For scRNA-seq, the RPE single cell suspension was stained with 1 µl SYTO64 dye (Invitrogen) in 1 ml PBS for 20 min at room temperature, then washed twice in fresh PBS. Next, cells were diluted to 25,000 cells/ml and dispensed into ICELL8 3′ DE chips (Takara Bio) using an MultiSample NanoDispenser device (Takara Bio). Cell dispensing and in-chip reverse transcription PCR was performed using a 3′ DE Chip and Reagent kit (Takara Bio) according to the manufacturer’s instructions. Following the extraction of PCR products, cDNA samples were concentrated and purified using a DNA Clean & Concentrator-5 kit (Zymo Research) and purified using a 0.6× proportion of AMPure XP magnetic beads (Beckman Coulter) according to manufacturer protocols. Library preparation was performed using a Nextera XT DNA Library Preparation Kit (Illumina) according to the Takara’s 3′ DE chip and Reagent kit instructions. The quantification and quality checks of the cDNA products were carried out at the University at Albany’s NextGen Sequencing core facility. The concentration of cDNA products was quantified using a Qubit Fluorometer and the Qubit dsDNA HS Assay Kit (Thermo Fisher Scientific). The quality of the cDNA product was checked using an Agilent High Sensitivity DNA Kit and Agilent 2100 Bioanalyzer (Agilent Technologies) to ensure the complete removal of contaminants. Libraries were sequenced using a NovaSeq 6000 high-output flow cell generating 2 × 150-bp read lengths (GeneWiz).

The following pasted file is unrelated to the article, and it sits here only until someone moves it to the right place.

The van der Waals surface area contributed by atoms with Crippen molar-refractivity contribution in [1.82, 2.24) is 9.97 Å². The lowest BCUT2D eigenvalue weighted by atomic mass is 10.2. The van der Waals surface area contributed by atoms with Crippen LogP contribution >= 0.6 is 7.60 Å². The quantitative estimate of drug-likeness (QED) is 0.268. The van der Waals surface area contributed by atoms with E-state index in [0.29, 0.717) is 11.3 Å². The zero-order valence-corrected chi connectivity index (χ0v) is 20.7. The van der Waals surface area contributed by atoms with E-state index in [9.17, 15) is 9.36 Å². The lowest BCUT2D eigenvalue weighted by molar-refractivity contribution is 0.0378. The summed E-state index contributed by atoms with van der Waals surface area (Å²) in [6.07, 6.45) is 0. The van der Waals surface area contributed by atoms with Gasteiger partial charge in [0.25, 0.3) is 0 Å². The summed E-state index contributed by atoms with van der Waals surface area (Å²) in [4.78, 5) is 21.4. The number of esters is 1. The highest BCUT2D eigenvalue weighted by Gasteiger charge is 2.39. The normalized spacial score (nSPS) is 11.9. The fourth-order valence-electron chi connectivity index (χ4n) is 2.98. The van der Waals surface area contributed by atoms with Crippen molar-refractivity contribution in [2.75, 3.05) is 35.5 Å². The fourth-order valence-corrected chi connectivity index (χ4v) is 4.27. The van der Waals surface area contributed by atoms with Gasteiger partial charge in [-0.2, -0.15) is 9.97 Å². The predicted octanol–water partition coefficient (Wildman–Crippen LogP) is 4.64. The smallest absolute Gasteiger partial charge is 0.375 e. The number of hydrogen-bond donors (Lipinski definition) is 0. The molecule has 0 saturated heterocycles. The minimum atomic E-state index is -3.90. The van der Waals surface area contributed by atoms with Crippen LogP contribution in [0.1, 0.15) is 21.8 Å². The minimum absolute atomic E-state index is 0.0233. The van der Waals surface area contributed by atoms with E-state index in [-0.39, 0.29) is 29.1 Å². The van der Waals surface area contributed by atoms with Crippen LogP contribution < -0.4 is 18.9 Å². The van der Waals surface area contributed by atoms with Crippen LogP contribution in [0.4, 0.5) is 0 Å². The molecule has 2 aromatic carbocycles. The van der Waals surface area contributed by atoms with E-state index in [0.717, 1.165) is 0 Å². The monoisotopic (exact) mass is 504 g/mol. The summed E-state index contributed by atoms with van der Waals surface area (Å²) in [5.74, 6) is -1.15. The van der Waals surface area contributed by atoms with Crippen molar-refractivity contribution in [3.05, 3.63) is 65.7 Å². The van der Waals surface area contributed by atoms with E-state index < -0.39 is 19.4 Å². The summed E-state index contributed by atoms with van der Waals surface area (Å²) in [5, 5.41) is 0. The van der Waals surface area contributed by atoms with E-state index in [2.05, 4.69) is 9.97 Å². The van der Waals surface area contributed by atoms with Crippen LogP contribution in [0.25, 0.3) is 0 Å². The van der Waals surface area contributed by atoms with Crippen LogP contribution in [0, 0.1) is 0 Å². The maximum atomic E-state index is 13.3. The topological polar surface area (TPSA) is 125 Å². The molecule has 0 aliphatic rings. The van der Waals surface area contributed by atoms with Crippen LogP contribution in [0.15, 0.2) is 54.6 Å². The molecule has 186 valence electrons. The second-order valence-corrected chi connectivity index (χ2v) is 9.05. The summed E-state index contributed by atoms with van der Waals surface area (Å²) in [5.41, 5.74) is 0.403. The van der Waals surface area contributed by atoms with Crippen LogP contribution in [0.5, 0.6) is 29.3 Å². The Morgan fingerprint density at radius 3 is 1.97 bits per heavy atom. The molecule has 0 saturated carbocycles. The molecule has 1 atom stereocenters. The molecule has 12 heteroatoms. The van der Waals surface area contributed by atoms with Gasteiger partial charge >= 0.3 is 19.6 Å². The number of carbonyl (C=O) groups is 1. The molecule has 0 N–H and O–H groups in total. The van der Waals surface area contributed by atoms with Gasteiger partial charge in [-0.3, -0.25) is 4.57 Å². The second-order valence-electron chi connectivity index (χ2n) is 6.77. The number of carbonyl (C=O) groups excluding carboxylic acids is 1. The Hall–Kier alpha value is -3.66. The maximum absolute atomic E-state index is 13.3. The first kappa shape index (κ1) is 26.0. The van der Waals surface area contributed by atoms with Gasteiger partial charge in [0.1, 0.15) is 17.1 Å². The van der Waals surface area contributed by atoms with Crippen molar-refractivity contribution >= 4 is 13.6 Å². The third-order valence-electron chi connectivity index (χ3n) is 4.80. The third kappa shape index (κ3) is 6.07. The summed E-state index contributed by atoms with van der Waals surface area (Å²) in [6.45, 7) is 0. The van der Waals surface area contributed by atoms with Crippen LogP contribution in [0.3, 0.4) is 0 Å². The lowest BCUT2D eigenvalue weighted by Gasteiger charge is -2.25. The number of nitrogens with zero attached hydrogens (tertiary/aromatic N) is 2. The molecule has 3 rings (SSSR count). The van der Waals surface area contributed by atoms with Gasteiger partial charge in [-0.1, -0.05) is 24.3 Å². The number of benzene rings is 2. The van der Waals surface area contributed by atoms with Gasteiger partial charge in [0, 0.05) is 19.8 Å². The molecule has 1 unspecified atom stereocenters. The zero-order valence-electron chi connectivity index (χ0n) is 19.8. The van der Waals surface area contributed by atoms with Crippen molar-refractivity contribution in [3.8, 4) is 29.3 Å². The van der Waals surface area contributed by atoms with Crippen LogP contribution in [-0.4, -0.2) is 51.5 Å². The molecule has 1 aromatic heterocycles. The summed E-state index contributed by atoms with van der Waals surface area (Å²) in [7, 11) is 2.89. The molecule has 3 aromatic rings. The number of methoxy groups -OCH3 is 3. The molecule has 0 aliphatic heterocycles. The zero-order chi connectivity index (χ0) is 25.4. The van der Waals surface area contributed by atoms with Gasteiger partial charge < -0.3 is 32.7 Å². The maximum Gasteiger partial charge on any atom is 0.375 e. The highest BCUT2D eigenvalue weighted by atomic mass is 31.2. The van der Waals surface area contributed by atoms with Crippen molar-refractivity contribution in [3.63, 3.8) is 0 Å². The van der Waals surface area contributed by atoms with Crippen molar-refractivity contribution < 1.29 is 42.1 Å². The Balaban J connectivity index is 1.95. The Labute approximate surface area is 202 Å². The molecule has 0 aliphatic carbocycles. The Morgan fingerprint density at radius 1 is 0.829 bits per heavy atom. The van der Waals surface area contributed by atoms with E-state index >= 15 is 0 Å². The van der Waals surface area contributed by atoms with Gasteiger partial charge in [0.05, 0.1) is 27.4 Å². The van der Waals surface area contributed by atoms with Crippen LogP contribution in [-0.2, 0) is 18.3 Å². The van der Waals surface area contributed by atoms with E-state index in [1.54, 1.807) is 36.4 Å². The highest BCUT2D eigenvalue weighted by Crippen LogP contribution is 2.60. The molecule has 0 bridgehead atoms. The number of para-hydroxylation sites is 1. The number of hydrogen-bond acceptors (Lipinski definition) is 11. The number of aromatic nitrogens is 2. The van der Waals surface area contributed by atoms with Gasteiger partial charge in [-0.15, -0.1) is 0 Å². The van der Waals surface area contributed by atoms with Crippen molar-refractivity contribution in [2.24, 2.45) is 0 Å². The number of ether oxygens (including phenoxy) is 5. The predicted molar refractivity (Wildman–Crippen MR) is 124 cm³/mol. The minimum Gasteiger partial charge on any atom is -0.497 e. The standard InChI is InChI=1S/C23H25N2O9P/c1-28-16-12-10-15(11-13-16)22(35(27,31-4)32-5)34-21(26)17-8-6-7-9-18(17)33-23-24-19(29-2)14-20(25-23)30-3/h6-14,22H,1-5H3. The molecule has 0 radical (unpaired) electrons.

Data processing and analysis

For bulk sequencing, the University at Rochester core facility processed the raw Illumina BCL files and provided fastq files. Files were then mapped to hg19 and converted to bam files using STAR (v2.4). Bam files were then read into R using the GenomicAlignments package (code available at https://github.com/neural-stem-cell-institute/RPESC_TREX) to generate a counts matrix for further analysis. For single-cell sequencing, raw Illumina read BCL files were converted to fastq files using the bcl2fastq2 software (bcl2Fastq v2.19.1; Illumina, Inc.). For scRNA-seq, the fastq files were then merged into read1 (ICELL8 barcode sequence) and read2 (transcript sequence) fastq files. Using the metadata file from the ICELL8 system containing single-cell well information, their specific nanowell barcodes, read1, and read2 files were demultiplexed based on nanowell barcodes. The sequence reads were then converted to bam files and mapped to hg19 using STAR (v2.5). The code utilized for processing the ICELL8 data can be found at Github (https://github.com/neural-stem-cell-institute/sc-pipeline-tools). The final transcript read counts Rdata file was used as the input reads matrix for further analysis in R.